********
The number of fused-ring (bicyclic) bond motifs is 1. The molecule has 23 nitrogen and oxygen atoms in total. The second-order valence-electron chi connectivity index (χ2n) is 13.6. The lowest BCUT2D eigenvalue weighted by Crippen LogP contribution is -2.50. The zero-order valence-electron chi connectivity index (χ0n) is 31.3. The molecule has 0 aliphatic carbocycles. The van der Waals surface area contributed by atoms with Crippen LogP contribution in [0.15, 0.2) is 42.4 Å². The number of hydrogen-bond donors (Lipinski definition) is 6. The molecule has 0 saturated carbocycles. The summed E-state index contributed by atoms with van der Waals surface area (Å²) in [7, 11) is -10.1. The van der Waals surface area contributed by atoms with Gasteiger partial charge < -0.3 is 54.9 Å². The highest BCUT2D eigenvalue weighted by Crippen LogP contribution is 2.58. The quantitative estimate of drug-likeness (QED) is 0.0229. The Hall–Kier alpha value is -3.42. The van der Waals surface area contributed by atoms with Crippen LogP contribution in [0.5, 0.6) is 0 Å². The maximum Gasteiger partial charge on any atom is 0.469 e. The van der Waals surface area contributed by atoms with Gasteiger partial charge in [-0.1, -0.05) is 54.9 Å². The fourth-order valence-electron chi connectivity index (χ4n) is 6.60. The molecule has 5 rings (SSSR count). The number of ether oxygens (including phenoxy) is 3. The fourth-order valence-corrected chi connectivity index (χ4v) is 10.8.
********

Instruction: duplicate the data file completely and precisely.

The number of fused-ring (bicyclic) bond motifs is 1. The molecule has 23 nitrogen and oxygen atoms in total. The second-order valence-electron chi connectivity index (χ2n) is 13.6. The lowest BCUT2D eigenvalue weighted by Crippen LogP contribution is -2.50. The zero-order valence-electron chi connectivity index (χ0n) is 31.3. The molecule has 0 aliphatic carbocycles. The van der Waals surface area contributed by atoms with Crippen LogP contribution in [0.15, 0.2) is 42.4 Å². The number of hydrogen-bond donors (Lipinski definition) is 6. The molecule has 0 saturated carbocycles. The summed E-state index contributed by atoms with van der Waals surface area (Å²) in [7, 11) is -10.1. The van der Waals surface area contributed by atoms with Gasteiger partial charge < -0.3 is 54.9 Å². The highest BCUT2D eigenvalue weighted by Crippen LogP contribution is 2.58. The quantitative estimate of drug-likeness (QED) is 0.0229. The Hall–Kier alpha value is -3.42. The van der Waals surface area contributed by atoms with Crippen LogP contribution in [0.5, 0.6) is 0 Å². The maximum Gasteiger partial charge on any atom is 0.469 e. The van der Waals surface area contributed by atoms with Gasteiger partial charge in [-0.1, -0.05) is 54.9 Å². The fourth-order valence-electron chi connectivity index (χ4n) is 6.60. The molecule has 5 rings (SSSR count). The number of ether oxygens (including phenoxy) is 3. The fourth-order valence-corrected chi connectivity index (χ4v) is 10.8.